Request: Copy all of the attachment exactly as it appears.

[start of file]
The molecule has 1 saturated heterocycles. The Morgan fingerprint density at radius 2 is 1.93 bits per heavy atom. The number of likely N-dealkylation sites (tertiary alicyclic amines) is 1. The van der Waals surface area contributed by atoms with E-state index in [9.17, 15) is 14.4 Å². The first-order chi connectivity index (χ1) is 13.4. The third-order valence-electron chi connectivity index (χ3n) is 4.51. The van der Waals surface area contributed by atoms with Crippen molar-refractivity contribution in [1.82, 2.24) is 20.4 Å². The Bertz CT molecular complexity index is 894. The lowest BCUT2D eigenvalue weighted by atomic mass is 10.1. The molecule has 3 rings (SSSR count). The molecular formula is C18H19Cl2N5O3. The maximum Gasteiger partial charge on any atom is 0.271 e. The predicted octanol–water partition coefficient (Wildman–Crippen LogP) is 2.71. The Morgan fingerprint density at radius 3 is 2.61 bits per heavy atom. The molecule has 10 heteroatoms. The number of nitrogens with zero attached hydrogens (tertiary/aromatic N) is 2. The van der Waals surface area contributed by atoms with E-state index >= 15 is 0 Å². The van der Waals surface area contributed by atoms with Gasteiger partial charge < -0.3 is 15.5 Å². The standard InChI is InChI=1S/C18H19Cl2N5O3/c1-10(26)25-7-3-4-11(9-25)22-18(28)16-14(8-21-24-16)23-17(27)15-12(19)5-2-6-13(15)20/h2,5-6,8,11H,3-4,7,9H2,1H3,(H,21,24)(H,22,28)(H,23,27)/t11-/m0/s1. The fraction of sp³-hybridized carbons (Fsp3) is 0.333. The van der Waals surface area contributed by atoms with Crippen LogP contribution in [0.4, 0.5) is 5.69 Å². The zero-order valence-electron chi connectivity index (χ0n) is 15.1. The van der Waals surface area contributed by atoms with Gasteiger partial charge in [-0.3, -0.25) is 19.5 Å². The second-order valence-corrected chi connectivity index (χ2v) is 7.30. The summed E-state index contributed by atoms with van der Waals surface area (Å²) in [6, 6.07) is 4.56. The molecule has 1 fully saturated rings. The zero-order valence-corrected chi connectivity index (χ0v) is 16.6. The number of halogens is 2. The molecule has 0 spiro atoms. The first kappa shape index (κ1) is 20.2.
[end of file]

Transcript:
The molecule has 1 saturated heterocycles. The Morgan fingerprint density at radius 2 is 1.93 bits per heavy atom. The number of likely N-dealkylation sites (tertiary alicyclic amines) is 1. The van der Waals surface area contributed by atoms with E-state index in [9.17, 15) is 14.4 Å². The first-order chi connectivity index (χ1) is 13.4. The third-order valence-electron chi connectivity index (χ3n) is 4.51. The van der Waals surface area contributed by atoms with Crippen molar-refractivity contribution in [1.82, 2.24) is 20.4 Å². The Bertz CT molecular complexity index is 894. The lowest BCUT2D eigenvalue weighted by atomic mass is 10.1. The molecule has 3 rings (SSSR count). The molecular formula is C18H19Cl2N5O3. The maximum Gasteiger partial charge on any atom is 0.271 e. The predicted octanol–water partition coefficient (Wildman–Crippen LogP) is 2.71. The Morgan fingerprint density at radius 3 is 2.61 bits per heavy atom. The molecule has 10 heteroatoms. The number of nitrogens with zero attached hydrogens (tertiary/aromatic N) is 2. The van der Waals surface area contributed by atoms with E-state index >= 15 is 0 Å². The van der Waals surface area contributed by atoms with Gasteiger partial charge < -0.3 is 15.5 Å². The standard InChI is InChI=1S/C18H19Cl2N5O3/c1-10(26)25-7-3-4-11(9-25)22-18(28)16-14(8-21-24-16)23-17(27)15-12(19)5-2-6-13(15)20/h2,5-6,8,11H,3-4,7,9H2,1H3,(H,21,24)(H,22,28)(H,23,27)/t11-/m0/s1. The fraction of sp³-hybridized carbons (Fsp3) is 0.333. The van der Waals surface area contributed by atoms with Crippen LogP contribution in [0.4, 0.5) is 5.69 Å². The zero-order valence-electron chi connectivity index (χ0n) is 15.1. The van der Waals surface area contributed by atoms with Gasteiger partial charge in [-0.3, -0.25) is 19.5 Å². The second-order valence-corrected chi connectivity index (χ2v) is 7.30. The summed E-state index contributed by atoms with van der Waals surface area (Å²) in [6, 6.07) is 4.56. The molecule has 1 fully saturated rings. The zero-order valence-corrected chi connectivity index (χ0v) is 16.6. The number of halogens is 2. The molecule has 0 spiro atoms. The first kappa shape index (κ1) is 20.2.